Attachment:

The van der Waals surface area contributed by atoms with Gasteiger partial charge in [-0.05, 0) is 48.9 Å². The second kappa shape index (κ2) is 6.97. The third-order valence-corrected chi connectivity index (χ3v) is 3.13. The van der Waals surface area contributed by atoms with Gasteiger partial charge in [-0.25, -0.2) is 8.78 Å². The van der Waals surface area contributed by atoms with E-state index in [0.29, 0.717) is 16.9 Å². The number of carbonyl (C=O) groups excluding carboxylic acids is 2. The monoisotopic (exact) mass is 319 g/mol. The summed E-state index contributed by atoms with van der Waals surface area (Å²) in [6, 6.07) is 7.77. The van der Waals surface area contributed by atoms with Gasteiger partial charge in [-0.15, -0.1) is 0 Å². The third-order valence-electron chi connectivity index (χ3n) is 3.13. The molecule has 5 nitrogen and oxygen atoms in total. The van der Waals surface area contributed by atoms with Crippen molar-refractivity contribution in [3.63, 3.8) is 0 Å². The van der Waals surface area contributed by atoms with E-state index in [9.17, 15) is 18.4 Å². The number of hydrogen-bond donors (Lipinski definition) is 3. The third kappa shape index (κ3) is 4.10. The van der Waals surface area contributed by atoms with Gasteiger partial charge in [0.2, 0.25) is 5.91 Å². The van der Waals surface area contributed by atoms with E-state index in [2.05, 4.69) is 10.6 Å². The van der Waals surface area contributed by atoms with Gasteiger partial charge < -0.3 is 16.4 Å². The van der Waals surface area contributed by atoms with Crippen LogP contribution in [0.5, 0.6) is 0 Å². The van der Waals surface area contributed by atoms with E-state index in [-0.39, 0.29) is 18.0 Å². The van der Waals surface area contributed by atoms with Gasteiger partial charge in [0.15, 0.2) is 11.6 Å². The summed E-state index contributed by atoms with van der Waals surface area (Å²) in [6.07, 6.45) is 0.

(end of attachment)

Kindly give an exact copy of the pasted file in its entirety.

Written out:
The van der Waals surface area contributed by atoms with Gasteiger partial charge in [-0.05, 0) is 48.9 Å². The second kappa shape index (κ2) is 6.97. The third-order valence-corrected chi connectivity index (χ3v) is 3.13. The van der Waals surface area contributed by atoms with Gasteiger partial charge in [-0.25, -0.2) is 8.78 Å². The van der Waals surface area contributed by atoms with E-state index in [0.29, 0.717) is 16.9 Å². The number of carbonyl (C=O) groups excluding carboxylic acids is 2. The monoisotopic (exact) mass is 319 g/mol. The summed E-state index contributed by atoms with van der Waals surface area (Å²) in [6, 6.07) is 7.77. The van der Waals surface area contributed by atoms with Gasteiger partial charge in [-0.15, -0.1) is 0 Å². The third-order valence-electron chi connectivity index (χ3n) is 3.13. The molecule has 5 nitrogen and oxygen atoms in total. The van der Waals surface area contributed by atoms with Crippen molar-refractivity contribution in [3.63, 3.8) is 0 Å². The van der Waals surface area contributed by atoms with E-state index in [9.17, 15) is 18.4 Å². The number of hydrogen-bond donors (Lipinski definition) is 3. The third kappa shape index (κ3) is 4.10. The van der Waals surface area contributed by atoms with Gasteiger partial charge in [0.2, 0.25) is 5.91 Å². The van der Waals surface area contributed by atoms with E-state index in [2.05, 4.69) is 10.6 Å². The van der Waals surface area contributed by atoms with Gasteiger partial charge < -0.3 is 16.4 Å². The van der Waals surface area contributed by atoms with Crippen LogP contribution in [0.5, 0.6) is 0 Å². The van der Waals surface area contributed by atoms with E-state index in [-0.39, 0.29) is 18.0 Å². The van der Waals surface area contributed by atoms with Gasteiger partial charge in [0.15, 0.2) is 11.6 Å². The summed E-state index contributed by atoms with van der Waals surface area (Å²) in [6.07, 6.45) is 0.